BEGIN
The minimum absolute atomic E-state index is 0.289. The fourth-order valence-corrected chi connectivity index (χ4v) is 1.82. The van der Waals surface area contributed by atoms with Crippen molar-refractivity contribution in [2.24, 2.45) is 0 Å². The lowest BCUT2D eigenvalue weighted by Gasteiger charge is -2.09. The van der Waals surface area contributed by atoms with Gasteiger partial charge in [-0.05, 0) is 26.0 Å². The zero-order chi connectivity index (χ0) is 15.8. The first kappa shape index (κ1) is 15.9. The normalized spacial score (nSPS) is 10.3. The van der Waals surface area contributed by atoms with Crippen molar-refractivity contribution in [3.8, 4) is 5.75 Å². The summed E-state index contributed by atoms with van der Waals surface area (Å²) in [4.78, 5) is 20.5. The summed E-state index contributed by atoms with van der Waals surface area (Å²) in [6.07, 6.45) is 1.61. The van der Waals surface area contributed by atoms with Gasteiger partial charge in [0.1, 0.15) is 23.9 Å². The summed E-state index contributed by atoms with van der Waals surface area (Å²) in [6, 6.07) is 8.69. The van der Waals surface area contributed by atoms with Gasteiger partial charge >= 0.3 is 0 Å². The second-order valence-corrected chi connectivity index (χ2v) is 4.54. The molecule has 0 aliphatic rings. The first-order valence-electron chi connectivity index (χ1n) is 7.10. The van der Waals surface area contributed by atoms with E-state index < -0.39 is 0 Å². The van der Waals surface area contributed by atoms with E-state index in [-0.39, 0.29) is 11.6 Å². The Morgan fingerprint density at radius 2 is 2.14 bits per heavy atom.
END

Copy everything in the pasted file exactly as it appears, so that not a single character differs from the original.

The minimum absolute atomic E-state index is 0.289. The fourth-order valence-corrected chi connectivity index (χ4v) is 1.82. The van der Waals surface area contributed by atoms with Crippen molar-refractivity contribution in [2.24, 2.45) is 0 Å². The lowest BCUT2D eigenvalue weighted by Gasteiger charge is -2.09. The van der Waals surface area contributed by atoms with Gasteiger partial charge in [-0.05, 0) is 26.0 Å². The zero-order chi connectivity index (χ0) is 15.8. The first kappa shape index (κ1) is 15.9. The normalized spacial score (nSPS) is 10.3. The van der Waals surface area contributed by atoms with Crippen molar-refractivity contribution in [3.8, 4) is 5.75 Å². The summed E-state index contributed by atoms with van der Waals surface area (Å²) in [4.78, 5) is 20.5. The summed E-state index contributed by atoms with van der Waals surface area (Å²) in [6.07, 6.45) is 1.61. The van der Waals surface area contributed by atoms with Gasteiger partial charge in [0.1, 0.15) is 23.9 Å². The summed E-state index contributed by atoms with van der Waals surface area (Å²) in [6, 6.07) is 8.69. The van der Waals surface area contributed by atoms with Gasteiger partial charge >= 0.3 is 0 Å². The second-order valence-corrected chi connectivity index (χ2v) is 4.54. The molecule has 0 aliphatic rings. The first-order valence-electron chi connectivity index (χ1n) is 7.10. The van der Waals surface area contributed by atoms with E-state index < -0.39 is 0 Å². The van der Waals surface area contributed by atoms with E-state index in [-0.39, 0.29) is 11.6 Å². The Morgan fingerprint density at radius 2 is 2.14 bits per heavy atom.